People always talk about Chinese being a hard language to learn, but learning languages is always hard, right? Chinese characters look especially difficult, but is that the only thing that’s difficult? Is Chinese really the hardest language in the world to learn?
What exactly makes a language hard or easy to learn? As a typical native English speaker I found that there were elements of the Chinese language that were incredibly simple and there were other elements that were crazy difficult.
I’ll list these elements out and explain them here:
Chinese is Easy!
Surprise! There’s a lot about Chinese that is easy to learn. So let’s dig right in.
It’s said that Chinese has no grammar. But that’s silly. Every language has grammar. Nevertheless, Chinese grammar can be pretty simple compared to some others.
Chinese has no word form changes (morphology) like English does — for example “go” and “went.” English is also relatively simple in this regard compared to Spanish or Greek for example, whose verb conjugations exist apparently only to discourage American high school students and prevent them from attaining the A honor roll. (To see all of the verb conjugations of the Spanish “hablar” [to talk] read this and weep. )
Chinese on the other hand has only one word form. As you can see in the table below from first person singular to third person plural, the word form is exactly the same. And for past tense in Chinese, you simply add the particle “了.”
Further, the sentence word order is fairly similar to English. There’s none of that “flipping the sentence around” shenanigans that Japanese is known for.
The first Chinese sentence in the image below has the same order as the English sentence.
The second sentence shows that some sentences can be a little different from English since English would usually be, “They kick the soccer ball happily.” But still, most Chinese sentences follow a rule and can be constructed easily. According to East Asia Student the sentence order goes like this:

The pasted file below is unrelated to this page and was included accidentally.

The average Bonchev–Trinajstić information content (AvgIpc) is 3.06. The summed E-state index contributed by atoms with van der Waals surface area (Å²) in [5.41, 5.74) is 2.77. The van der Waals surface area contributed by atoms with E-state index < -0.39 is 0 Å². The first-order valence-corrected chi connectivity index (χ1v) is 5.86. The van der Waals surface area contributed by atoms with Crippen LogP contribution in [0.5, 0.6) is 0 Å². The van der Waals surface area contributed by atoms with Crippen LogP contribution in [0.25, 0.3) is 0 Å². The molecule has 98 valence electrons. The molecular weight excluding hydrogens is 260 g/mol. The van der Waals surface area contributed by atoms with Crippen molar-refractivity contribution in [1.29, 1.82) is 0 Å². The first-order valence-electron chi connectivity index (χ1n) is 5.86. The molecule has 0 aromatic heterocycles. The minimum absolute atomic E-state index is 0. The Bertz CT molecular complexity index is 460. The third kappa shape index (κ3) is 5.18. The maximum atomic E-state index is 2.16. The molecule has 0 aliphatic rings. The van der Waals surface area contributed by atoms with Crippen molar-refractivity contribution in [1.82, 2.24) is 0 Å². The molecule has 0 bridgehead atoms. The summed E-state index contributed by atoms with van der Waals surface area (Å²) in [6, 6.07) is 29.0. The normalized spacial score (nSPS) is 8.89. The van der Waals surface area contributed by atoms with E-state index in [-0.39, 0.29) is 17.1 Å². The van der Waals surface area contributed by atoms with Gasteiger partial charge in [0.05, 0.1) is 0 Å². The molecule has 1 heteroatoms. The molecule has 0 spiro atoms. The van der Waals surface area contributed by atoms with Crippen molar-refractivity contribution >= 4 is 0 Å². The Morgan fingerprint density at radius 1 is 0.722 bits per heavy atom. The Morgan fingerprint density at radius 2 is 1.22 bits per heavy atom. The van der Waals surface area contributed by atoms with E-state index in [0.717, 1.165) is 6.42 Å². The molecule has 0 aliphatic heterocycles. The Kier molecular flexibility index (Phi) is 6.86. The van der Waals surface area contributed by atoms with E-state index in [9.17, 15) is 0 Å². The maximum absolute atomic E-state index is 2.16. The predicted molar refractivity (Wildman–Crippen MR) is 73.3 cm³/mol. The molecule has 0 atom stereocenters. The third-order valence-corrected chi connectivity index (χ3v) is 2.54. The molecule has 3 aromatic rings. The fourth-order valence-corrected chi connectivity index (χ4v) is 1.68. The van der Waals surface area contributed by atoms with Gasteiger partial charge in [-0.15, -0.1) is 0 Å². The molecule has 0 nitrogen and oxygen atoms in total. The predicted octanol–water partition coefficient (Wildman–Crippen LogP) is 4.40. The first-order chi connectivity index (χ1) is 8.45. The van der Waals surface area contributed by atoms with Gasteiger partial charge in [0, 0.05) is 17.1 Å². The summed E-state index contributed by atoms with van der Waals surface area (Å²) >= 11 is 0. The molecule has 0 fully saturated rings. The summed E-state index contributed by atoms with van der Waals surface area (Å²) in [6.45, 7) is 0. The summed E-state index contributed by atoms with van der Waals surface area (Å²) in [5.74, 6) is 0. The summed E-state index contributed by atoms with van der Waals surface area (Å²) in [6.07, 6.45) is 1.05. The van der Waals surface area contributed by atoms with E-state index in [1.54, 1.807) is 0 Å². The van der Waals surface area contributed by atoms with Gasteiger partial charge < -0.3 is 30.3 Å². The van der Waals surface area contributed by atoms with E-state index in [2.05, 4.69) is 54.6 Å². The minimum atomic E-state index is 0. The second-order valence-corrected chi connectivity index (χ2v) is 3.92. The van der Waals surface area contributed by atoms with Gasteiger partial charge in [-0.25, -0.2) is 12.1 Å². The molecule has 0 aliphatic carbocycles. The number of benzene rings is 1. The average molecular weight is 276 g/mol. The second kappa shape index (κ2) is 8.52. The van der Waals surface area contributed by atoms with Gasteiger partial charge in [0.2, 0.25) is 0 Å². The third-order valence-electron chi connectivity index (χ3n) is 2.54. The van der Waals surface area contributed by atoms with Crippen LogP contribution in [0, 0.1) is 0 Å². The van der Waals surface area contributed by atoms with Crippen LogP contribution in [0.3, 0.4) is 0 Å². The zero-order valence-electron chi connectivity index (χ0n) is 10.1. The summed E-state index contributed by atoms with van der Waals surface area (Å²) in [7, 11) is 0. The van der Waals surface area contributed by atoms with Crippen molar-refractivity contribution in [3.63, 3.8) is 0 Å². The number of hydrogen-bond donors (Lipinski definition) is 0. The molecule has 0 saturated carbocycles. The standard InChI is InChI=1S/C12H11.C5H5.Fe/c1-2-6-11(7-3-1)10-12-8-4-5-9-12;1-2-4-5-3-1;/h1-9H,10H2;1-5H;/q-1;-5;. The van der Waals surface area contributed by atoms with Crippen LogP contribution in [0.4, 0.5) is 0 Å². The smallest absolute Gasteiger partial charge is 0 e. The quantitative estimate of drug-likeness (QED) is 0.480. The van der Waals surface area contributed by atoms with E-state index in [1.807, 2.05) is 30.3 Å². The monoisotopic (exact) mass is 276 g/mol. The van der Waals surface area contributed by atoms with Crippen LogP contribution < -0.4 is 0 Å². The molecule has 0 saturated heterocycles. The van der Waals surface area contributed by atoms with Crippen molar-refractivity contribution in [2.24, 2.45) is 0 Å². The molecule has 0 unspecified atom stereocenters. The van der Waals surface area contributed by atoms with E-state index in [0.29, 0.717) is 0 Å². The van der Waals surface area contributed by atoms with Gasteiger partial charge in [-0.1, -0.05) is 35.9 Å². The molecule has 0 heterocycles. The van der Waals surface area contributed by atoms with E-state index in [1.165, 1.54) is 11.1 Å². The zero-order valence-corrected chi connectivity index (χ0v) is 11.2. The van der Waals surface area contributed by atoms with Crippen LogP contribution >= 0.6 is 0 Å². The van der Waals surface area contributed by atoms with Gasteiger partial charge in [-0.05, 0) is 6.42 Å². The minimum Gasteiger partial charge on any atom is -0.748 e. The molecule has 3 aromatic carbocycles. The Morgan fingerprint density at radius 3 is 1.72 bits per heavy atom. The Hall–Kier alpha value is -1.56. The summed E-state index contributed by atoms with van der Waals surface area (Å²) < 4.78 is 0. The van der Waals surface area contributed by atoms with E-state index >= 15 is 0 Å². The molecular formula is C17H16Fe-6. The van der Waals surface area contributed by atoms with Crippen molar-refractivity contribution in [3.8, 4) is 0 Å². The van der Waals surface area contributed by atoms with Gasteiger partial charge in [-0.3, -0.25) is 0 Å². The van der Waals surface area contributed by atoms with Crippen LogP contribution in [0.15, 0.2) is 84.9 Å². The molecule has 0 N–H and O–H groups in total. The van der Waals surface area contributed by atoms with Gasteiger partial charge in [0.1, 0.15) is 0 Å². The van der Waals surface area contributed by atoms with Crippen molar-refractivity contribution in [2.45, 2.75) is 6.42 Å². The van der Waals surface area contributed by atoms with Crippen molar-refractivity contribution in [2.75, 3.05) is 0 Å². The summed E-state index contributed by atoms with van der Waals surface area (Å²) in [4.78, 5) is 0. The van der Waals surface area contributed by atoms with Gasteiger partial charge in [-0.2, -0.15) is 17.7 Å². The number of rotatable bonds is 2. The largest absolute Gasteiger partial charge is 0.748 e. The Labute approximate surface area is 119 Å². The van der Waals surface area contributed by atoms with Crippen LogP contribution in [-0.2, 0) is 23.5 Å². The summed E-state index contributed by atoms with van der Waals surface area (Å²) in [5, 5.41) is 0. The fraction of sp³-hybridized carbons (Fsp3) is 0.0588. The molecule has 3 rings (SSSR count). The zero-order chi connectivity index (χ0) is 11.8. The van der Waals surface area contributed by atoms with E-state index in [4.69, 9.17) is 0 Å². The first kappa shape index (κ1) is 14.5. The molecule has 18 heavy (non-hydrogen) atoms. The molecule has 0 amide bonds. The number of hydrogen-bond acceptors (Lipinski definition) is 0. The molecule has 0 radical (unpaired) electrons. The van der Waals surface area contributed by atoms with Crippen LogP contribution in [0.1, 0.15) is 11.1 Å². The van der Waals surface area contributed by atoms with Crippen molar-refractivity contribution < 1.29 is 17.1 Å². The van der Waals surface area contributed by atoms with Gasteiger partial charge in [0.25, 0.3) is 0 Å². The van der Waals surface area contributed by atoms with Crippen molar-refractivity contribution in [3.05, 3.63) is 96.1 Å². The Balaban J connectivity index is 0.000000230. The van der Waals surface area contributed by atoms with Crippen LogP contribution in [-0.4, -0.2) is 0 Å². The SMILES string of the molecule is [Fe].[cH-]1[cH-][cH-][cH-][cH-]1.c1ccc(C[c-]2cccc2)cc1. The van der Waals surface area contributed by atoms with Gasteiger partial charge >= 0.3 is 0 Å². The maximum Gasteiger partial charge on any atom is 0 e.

Sbj + Tme + Mnr + Plc + Neg + Aux + Vrb + Cmp + Obj
(subject, adverbials [time, manner, place], negative, auxiliary verb, verb, complement, object)
True, some sentence structures can be a little more challenging, but relatively speaking, it’s pretty easy.
Many English words come from French, Latin, or Greek roots. Since most Americans haven’t learned those languages, sometimes the meanings of those words are quite opaque.
For example, I was always curious about the Chinese name of folic acid, 叶酸, which translates as “leaf sour.” I wondered about it for years until suddenly I realized that “folic” refers to leaves. So basically the English and Chinese names of folic acid have the same meaning, but the Chinese name is based on normal characters with clear meanings, whereas the English name is based on Latin.
Many modern words also have a very obvious meaning. Telephone is 电话 or “electric speech.” Computer is 电脑 or “electric brain.”
This principle doesn’t always hold true. There are plenty of obscure Chinese words, but I often run into complex or scientific English words that seem to make more sense in Chinese.
Expressing small numbers (under 10,000 [see the section below on big numbers]) is simpler than in English. There are characters to express one through ten and then these are used together in a simple and logical way to express all numbers. Rather than explaining, see the table below.
Probably part of the reason people say Chinese is hard to learn is that they see the characters and think they are almost impossible to master.
But listening to Chinese excludes the written component, so listening comprehension in Chinese shouldn’t be too much more difficult than in any other language.
Pronunciation With Pinyin
The government of China commissioned Zhou Youguang to invent a Romanization system for Chinese. A Romanization system is a system to convey the pronunciation of Chinese characters in Latin letters. The result is the Pinyin system.
Some of the letter choices that Zhou chose to convey certain sounds are a little bewildering. However, unlike the pronunciation of English written words, Pinyin is consistent. After you learn the rules, you will always be able to pronounce words properly when you read them in Pinyin.
So those are some aspects of learning Chinese that are not too difficult. What about the hard parts of Chinese?
Chinese Is Too Difficult!
I knew a brilliant and eccentric Russian linguist in living in China who spoke or read more than a dozen languages, including languages from former Soviet regions, German, English, Esperanto, Ancient Greek, Hebrew, Latin, and three types of Hieroglyphics.
As we enjoyed a delicious meal one winter in Northern China, I asked him, “Are you learning Chinese?”
“No!” he scoffed. “Chinese is too difficult!”
So what makes it difficult?
In order to read a newspaper, you need to be able to read around 3,000 characters. There’s only one way to learn that many characters—STUDY.
This is the dragon of Chinese language learning that scares off the most people.